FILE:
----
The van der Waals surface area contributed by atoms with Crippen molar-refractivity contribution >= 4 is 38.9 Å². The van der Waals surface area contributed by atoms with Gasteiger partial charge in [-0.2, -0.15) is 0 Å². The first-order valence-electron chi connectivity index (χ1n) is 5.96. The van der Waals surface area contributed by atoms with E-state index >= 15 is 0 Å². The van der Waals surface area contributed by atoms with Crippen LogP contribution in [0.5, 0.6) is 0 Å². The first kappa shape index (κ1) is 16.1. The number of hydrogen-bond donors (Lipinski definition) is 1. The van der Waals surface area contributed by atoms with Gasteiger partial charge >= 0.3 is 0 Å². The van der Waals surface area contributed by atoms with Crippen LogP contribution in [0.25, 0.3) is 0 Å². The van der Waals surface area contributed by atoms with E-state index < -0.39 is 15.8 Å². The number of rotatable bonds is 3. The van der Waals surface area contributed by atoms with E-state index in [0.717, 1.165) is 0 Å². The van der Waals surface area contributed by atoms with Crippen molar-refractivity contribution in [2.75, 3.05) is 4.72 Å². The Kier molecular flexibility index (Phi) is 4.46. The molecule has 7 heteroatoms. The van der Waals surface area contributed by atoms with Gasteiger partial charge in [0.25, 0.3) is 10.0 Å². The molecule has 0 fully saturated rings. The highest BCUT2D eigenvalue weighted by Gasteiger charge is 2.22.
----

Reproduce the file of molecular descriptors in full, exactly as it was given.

The van der Waals surface area contributed by atoms with Crippen molar-refractivity contribution >= 4 is 38.9 Å². The van der Waals surface area contributed by atoms with Gasteiger partial charge in [-0.2, -0.15) is 0 Å². The first-order valence-electron chi connectivity index (χ1n) is 5.96. The van der Waals surface area contributed by atoms with E-state index >= 15 is 0 Å². The van der Waals surface area contributed by atoms with Crippen LogP contribution in [0.5, 0.6) is 0 Å². The first kappa shape index (κ1) is 16.1. The number of hydrogen-bond donors (Lipinski definition) is 1. The van der Waals surface area contributed by atoms with Gasteiger partial charge >= 0.3 is 0 Å². The van der Waals surface area contributed by atoms with Crippen LogP contribution in [0.25, 0.3) is 0 Å². The van der Waals surface area contributed by atoms with E-state index < -0.39 is 15.8 Å². The number of rotatable bonds is 3. The van der Waals surface area contributed by atoms with E-state index in [0.717, 1.165) is 0 Å². The van der Waals surface area contributed by atoms with Crippen molar-refractivity contribution in [2.75, 3.05) is 4.72 Å². The Kier molecular flexibility index (Phi) is 4.46. The molecule has 7 heteroatoms. The van der Waals surface area contributed by atoms with Gasteiger partial charge in [0.25, 0.3) is 10.0 Å². The molecule has 0 fully saturated rings. The highest BCUT2D eigenvalue weighted by Gasteiger charge is 2.22.